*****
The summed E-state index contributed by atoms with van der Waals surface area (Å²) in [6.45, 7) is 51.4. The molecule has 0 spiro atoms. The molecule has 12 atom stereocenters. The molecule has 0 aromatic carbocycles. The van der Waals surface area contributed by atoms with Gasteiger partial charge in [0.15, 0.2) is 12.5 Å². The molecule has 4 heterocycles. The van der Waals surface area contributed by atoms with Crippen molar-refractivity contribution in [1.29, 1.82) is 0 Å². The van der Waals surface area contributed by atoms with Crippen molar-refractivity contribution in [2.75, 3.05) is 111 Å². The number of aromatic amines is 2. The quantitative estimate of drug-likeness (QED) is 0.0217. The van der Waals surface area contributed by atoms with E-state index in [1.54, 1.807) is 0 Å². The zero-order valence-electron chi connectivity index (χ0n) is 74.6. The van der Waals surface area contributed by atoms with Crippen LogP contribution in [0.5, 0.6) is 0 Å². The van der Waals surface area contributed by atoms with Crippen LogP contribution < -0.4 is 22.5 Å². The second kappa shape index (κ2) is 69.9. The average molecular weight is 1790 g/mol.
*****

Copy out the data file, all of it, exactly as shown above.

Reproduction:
The summed E-state index contributed by atoms with van der Waals surface area (Å²) in [6.45, 7) is 51.4. The molecule has 0 spiro atoms. The molecule has 12 atom stereocenters. The molecule has 0 aromatic carbocycles. The van der Waals surface area contributed by atoms with Gasteiger partial charge in [0.15, 0.2) is 12.5 Å². The molecule has 4 heterocycles. The van der Waals surface area contributed by atoms with Crippen molar-refractivity contribution in [1.29, 1.82) is 0 Å². The van der Waals surface area contributed by atoms with Crippen molar-refractivity contribution in [2.75, 3.05) is 111 Å². The number of aromatic amines is 2. The quantitative estimate of drug-likeness (QED) is 0.0217. The van der Waals surface area contributed by atoms with E-state index in [1.54, 1.807) is 0 Å². The zero-order valence-electron chi connectivity index (χ0n) is 74.6. The van der Waals surface area contributed by atoms with Crippen LogP contribution in [0.5, 0.6) is 0 Å². The van der Waals surface area contributed by atoms with Crippen LogP contribution < -0.4 is 22.5 Å². The second kappa shape index (κ2) is 69.9. The average molecular weight is 1790 g/mol.